Brewery Profile: BRICK BREWING CO. LTD.

181 King St. S Waterloo, Ont., N2J 1P7
Tel. (519) 576-9100; Fax (519) 576-0470

The Brick Brewery in Waterloo, whereas not the most distinctive in terms of beers or styles, deserves recognition for its efforts in combating the clout of Molson and Labatt in the Ontario market. Since 1996, Brick has been acquiring rights to and brewing dozens of new beers, all under different labels, increasing their representation in Ontario beer stores. Many of their acquisitions and new beers are not all incredible from a connoisseurs perspective, but their most recent deal, with the Celis Brewery of Texas sparked me to investigate Brick and their brewing and business savvy.

Brick was one of the first microbreweries in Ontario, founded in 1984 around the same time as Wellington County and Upper Canada. Whereas Wellington focussed on producing ales, Brick specialized in lagers. Unfortunately the diversity of their lagers did not match Wellington's brews. Their beers have been mainly bland, uninteresting lagers meant to appeal to the mainstream light beer drinker. These include Red Baron, Premium Lager, Pacific Real Draft, and Red Cap. They also make two slightly darker lagers, Amber Dry and the reasonably tasty Waterloo Dark, the beer which fuelled me in second year. However, Brick does make a very good interpretation of a unique lager style, the Anniversary Bock. Each batch is dated on the label and one bottle per six pack is dipped in red wax. A seasonal beer only available during the winter months, the Anniversary Bock and Upper Canada's True Bock are Ontario's finest dark winter bocks. Overall, Brick's core like has one great beer, and a line-up of very drinkable and affordable lagers. However, it is through Brick's business of acquisition they have bulked up their portfolio with some truly fine brews, including their first venture into ales.

Bricks' first acquisition was many years ago, an exclusive deal to brew and distribute Germany's Henninger Kaiser Pils in Ontario. This beer, coupled with their core brands, formed Brick's portfolio for years, up until 1996. That was when the president and founder of the brewery, Jim Brickman enacted a very aggressive growth strategy. Brick has since gone buying mad with new beers and breweries. One of their first moves was acquiring the rights to all Conners brands, a respected but troubled Ontario brewery. Conners produces a lager, a dark ale, a pale ale, and a wonderful Best Bitter, a beer that few probably know is a Brick beer. Accompanying Conners is the importing rights to Samuel Adams Boston Lager from Massachusetts. In February, 1997, Brick acquired all the Laker brands from Molson. Laker has a standard bland lineup of lagers (Lager, Dry, Ice, Light, Strong (yecch!)). In March, Brick sealed an agreement to brew Andechs Spezial pale lager from an isolated brewing monastery in Germany. I tried this beer at the Toronto beer festival, and however drinkable, it is not of the quality of other brewing monasteries in Europe. This past summer, Brick purchased the Northern Algonquin brewery, attached all Algonquin and Formosa brands (including Black & Tan, Algonquin Honey Brown, Royal Amber Lager, Special Reserve Dark, and the tasty Formosa Bavarian Bock). So far, Brick has been very busy purchasing beers and bulking up their portfolio. However, the most exciting manoeuvre occurred in September 1997: the acquisition of Celis White.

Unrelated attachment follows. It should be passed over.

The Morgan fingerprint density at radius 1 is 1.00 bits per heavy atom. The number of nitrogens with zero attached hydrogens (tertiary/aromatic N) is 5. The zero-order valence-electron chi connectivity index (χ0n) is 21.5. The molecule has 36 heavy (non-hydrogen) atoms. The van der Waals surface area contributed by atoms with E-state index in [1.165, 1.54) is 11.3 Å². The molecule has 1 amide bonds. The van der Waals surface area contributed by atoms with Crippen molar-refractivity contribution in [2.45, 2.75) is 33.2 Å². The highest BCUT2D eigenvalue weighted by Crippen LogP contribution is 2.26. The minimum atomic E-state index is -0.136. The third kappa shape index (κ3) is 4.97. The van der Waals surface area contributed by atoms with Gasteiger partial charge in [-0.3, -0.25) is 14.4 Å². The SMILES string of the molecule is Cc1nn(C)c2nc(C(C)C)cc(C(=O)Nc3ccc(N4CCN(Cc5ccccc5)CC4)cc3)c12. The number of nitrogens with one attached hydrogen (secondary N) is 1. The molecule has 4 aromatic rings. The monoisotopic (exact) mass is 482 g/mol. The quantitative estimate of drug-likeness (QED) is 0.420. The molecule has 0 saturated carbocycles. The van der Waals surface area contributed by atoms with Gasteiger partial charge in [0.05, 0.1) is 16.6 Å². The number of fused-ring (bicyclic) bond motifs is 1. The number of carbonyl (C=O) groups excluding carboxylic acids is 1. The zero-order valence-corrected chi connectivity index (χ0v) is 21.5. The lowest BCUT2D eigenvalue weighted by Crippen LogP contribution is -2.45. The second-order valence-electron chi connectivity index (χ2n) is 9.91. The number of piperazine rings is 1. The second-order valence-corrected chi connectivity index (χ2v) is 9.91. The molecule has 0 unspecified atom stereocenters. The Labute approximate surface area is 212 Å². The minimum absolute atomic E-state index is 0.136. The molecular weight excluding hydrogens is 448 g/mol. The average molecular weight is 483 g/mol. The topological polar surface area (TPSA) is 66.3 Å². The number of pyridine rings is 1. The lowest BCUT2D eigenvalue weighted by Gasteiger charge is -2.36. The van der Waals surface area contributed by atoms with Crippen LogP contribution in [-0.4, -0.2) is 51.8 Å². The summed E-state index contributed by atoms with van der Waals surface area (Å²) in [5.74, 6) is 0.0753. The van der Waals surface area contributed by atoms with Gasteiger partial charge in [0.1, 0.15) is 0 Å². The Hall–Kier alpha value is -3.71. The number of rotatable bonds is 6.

Pierre Celis is a native Belgian brewer, who revived the white (Blanche) style in Belgium years ago with the Hoegaarden brewery. The Belgian White style is a very distinctive wheat beer, usually cloudy and spiced, giving it the refreshing quality of a traditional wheat yet the flavourfulness of any good brew. This is a rare style not only in North America but the world: the first white beer produced in North America is Unibroue's Blanche de Chambly, an excellent interpretation of the style, available locally. When Celis' Hoegaarden brewery was bought by Interbrew, he left Belgium for Austin, Texas, to start a new brewery, naming it after himself. He used his skill in white beer brewing to create a new Celis White, one of the U.S.'s first and most respected blanches. Celis, however, has a tendency of selling out and his brewery is now owned by Miller. I do not think this ownership change has diminished the quality of the beer, though. This beer, Celis White, has been acquired by Brick to produce and distribute in Ontario. Arguably this is the finest move Brick has done so far. Brick's interpretation of Celis White is now in Beer Stores in Ontario.

Brick is an interesting microbrewery in the Ontario marketplace. It is hard to get a read on what Brick exactly wants to do in the industry. Whereas Sleeman wants to grow by focussing on their few core brands, Brick wants to buy everything and grow by having as many brands to choose from as Labatt and Molson. Many people who frequent Conners, Formosa, Sam Adams and other beers probably do not know they all come from the same brewery. I respect Brick in their aggressiveness in Ontario, muscling their way to a market share. Perhaps when Brick has reached a breathing point in acquisitions they might want to trim off some of their lame brews (how many Premium Drafts does one brewery need?) and develop a suitable portfolio of interesting beers (their three bocks, Conners Best Bitter, Celis White, etc.) and popular mainstream lagers (Waterloo Dark and Red Baron). It is hard to say what Brick might do next, but hopefully they will continue to bring in more selection to Ontario beer connoisseurs.

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